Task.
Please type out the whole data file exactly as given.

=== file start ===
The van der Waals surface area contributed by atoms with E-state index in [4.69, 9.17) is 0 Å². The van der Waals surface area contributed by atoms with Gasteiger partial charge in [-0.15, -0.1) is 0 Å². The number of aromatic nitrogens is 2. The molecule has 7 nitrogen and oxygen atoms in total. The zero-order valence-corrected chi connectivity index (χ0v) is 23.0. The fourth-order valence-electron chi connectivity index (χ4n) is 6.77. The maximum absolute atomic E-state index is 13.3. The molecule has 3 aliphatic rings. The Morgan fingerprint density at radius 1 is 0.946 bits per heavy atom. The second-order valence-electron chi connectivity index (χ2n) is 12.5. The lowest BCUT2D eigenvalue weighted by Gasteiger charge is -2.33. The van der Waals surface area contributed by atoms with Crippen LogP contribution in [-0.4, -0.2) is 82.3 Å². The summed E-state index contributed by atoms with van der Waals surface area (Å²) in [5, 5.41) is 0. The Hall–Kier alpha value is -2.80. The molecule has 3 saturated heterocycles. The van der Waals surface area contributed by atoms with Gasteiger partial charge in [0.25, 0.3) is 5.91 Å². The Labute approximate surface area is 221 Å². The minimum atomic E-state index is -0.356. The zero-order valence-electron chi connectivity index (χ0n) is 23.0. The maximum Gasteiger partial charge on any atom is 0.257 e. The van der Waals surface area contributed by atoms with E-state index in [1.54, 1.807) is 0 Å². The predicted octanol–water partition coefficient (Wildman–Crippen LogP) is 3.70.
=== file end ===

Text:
The van der Waals surface area contributed by atoms with E-state index in [4.69, 9.17) is 0 Å². The van der Waals surface area contributed by atoms with Gasteiger partial charge in [-0.15, -0.1) is 0 Å². The number of aromatic nitrogens is 2. The molecule has 7 nitrogen and oxygen atoms in total. The zero-order valence-corrected chi connectivity index (χ0v) is 23.0. The fourth-order valence-electron chi connectivity index (χ4n) is 6.77. The maximum absolute atomic E-state index is 13.3. The molecule has 3 aliphatic rings. The Morgan fingerprint density at radius 1 is 0.946 bits per heavy atom. The second-order valence-electron chi connectivity index (χ2n) is 12.5. The lowest BCUT2D eigenvalue weighted by Gasteiger charge is -2.33. The van der Waals surface area contributed by atoms with Crippen LogP contribution in [-0.4, -0.2) is 82.3 Å². The summed E-state index contributed by atoms with van der Waals surface area (Å²) in [5, 5.41) is 0. The Hall–Kier alpha value is -2.80. The molecule has 3 saturated heterocycles. The van der Waals surface area contributed by atoms with Gasteiger partial charge in [0.25, 0.3) is 5.91 Å². The Labute approximate surface area is 221 Å². The minimum atomic E-state index is -0.356. The zero-order valence-electron chi connectivity index (χ0n) is 23.0. The maximum Gasteiger partial charge on any atom is 0.257 e. The van der Waals surface area contributed by atoms with E-state index in [1.54, 1.807) is 0 Å². The predicted octanol–water partition coefficient (Wildman–Crippen LogP) is 3.70.